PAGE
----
• Several hundred primitives related to the 3D environment, including a wide variety of shapes, positional and vector based functions and tools, and Minecraft-inspired pixelated color schemes
• An improved while retro-inspired interface that is able to easily get out of the way – no tiny window into the Logo world, no large obtrusive text areas that you can’t get rid of. You can make a program and execute it full screen just like any other game you might buy or download.
• Written in Go so it’s cross-platform (Windows, macOS and Linux) with the potential for mobile platforms
• Lots and lots of other smaller things that make the whole experience fun, engaging, productive and straightforward that I can’t even begin to mention.

Here’s a list of some big-ticket items that still need to happen (in no particular order):

• Raspberry Pi, iOS and Android support, in particular for running turtleSpace apps
• Stand-alone, distributable app generation for mobile and desktop
• Private “Classes” that groups of students can join, whose progress can be viewed and monitored by their facilitators / teachers, who can share content between their students
• Multi-user, multi-player capabilities so that users can design, code and play together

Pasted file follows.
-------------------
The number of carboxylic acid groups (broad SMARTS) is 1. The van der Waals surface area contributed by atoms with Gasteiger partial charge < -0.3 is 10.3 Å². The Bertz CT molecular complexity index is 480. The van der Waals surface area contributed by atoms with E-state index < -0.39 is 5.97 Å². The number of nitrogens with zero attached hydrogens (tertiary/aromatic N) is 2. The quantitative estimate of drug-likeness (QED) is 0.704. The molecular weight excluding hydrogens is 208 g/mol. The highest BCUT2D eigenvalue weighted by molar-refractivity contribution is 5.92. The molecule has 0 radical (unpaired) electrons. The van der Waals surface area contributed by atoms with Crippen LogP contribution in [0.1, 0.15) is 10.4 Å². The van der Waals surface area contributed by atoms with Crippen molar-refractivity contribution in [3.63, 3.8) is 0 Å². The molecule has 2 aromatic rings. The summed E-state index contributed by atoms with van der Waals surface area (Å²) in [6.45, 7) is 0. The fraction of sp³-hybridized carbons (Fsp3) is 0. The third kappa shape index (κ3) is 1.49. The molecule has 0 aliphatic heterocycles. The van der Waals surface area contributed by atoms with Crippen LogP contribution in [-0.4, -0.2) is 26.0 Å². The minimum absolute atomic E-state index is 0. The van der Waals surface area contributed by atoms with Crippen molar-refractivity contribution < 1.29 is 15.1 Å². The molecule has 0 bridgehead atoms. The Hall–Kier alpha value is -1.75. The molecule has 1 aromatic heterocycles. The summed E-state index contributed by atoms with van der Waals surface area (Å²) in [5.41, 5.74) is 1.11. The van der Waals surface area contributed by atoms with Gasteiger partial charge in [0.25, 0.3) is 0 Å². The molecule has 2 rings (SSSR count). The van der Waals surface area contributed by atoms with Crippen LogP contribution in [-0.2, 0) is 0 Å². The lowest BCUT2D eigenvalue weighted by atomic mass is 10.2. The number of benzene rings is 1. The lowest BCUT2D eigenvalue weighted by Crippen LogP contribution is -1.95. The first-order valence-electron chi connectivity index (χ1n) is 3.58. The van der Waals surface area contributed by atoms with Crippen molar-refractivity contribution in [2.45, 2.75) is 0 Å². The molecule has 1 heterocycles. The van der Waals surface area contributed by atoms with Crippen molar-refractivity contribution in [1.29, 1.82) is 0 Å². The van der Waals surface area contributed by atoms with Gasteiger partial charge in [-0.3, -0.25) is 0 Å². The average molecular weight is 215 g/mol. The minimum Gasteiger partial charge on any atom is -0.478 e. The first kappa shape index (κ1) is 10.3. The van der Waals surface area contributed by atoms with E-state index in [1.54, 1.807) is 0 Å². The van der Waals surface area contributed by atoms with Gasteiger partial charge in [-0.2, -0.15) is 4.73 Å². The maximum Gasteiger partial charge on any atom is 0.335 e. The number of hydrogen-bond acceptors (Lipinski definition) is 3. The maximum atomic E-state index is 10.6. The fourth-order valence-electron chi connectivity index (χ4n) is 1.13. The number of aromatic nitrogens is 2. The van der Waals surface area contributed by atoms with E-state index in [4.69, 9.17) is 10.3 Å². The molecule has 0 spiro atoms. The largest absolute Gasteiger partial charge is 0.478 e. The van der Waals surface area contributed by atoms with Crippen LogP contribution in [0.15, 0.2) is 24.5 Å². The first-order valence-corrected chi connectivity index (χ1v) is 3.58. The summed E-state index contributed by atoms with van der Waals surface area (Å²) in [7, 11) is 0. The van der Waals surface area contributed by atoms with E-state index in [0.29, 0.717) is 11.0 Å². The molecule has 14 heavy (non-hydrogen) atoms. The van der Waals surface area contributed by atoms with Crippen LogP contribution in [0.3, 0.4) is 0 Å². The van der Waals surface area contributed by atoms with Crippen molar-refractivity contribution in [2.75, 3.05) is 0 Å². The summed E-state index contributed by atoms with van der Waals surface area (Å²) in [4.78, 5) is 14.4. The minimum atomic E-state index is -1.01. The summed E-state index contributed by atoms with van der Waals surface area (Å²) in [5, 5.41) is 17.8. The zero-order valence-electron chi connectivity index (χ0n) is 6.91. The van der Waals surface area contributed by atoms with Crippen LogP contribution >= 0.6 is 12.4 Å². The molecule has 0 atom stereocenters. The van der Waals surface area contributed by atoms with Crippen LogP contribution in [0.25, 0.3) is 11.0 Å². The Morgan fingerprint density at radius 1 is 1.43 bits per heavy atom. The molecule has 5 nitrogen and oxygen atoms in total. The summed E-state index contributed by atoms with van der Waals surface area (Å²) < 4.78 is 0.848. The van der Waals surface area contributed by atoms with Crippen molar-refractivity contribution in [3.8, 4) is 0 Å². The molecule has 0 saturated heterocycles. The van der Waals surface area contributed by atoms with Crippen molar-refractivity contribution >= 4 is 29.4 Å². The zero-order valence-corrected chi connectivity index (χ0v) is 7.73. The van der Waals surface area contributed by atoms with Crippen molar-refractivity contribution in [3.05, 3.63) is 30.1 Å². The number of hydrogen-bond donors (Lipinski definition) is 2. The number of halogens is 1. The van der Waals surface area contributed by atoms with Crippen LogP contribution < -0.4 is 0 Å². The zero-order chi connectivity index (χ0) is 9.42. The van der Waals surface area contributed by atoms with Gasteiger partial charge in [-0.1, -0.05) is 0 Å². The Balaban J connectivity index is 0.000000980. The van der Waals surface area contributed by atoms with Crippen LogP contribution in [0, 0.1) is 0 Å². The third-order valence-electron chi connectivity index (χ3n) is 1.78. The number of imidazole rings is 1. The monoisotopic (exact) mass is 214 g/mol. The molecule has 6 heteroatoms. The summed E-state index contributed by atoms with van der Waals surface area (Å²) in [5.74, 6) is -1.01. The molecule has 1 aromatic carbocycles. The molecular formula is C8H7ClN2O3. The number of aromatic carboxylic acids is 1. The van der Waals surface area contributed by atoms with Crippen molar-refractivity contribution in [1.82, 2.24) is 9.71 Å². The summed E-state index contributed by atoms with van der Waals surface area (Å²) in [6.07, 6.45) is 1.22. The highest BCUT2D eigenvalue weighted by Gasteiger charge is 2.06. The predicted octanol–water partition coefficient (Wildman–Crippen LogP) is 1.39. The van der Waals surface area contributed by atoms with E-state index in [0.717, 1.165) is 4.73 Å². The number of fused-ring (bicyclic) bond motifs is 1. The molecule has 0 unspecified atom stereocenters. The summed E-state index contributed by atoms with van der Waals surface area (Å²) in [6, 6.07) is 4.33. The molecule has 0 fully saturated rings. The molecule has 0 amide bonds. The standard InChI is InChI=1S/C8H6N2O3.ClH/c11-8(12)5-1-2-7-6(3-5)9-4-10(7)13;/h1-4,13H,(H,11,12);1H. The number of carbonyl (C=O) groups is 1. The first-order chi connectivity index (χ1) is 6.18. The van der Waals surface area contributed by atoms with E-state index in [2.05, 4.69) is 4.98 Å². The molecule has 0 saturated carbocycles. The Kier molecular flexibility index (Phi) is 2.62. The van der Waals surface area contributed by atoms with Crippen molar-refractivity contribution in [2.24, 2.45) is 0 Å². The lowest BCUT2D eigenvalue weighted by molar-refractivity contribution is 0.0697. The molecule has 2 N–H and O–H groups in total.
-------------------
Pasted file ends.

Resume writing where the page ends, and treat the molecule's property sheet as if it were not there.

• API to support control by other applications such as IDEs and tutorials
• The ability to connect and interact with the outside world
• 3D model import / export so that users can 3D print their creations, or use them in other 3D environments or vice-versa
• Terrain and more complex shape design tools
• In-environment tutorials, badges, achievements and so forth to encourage exploration
• ‘Blocks’-based entry mode to support younger learners
• Command-line version without the OpenGL baggage, but with internal FauxGL rendering support to enable image output
• Refactoring and optimization!
• A whole bunch more primitives!
• Finally, and most importantly, to make Logo the relevant all-purpose language it was always meant to be

So, a long way to go. But a good start. Hope to see you around turtleSpaces soon!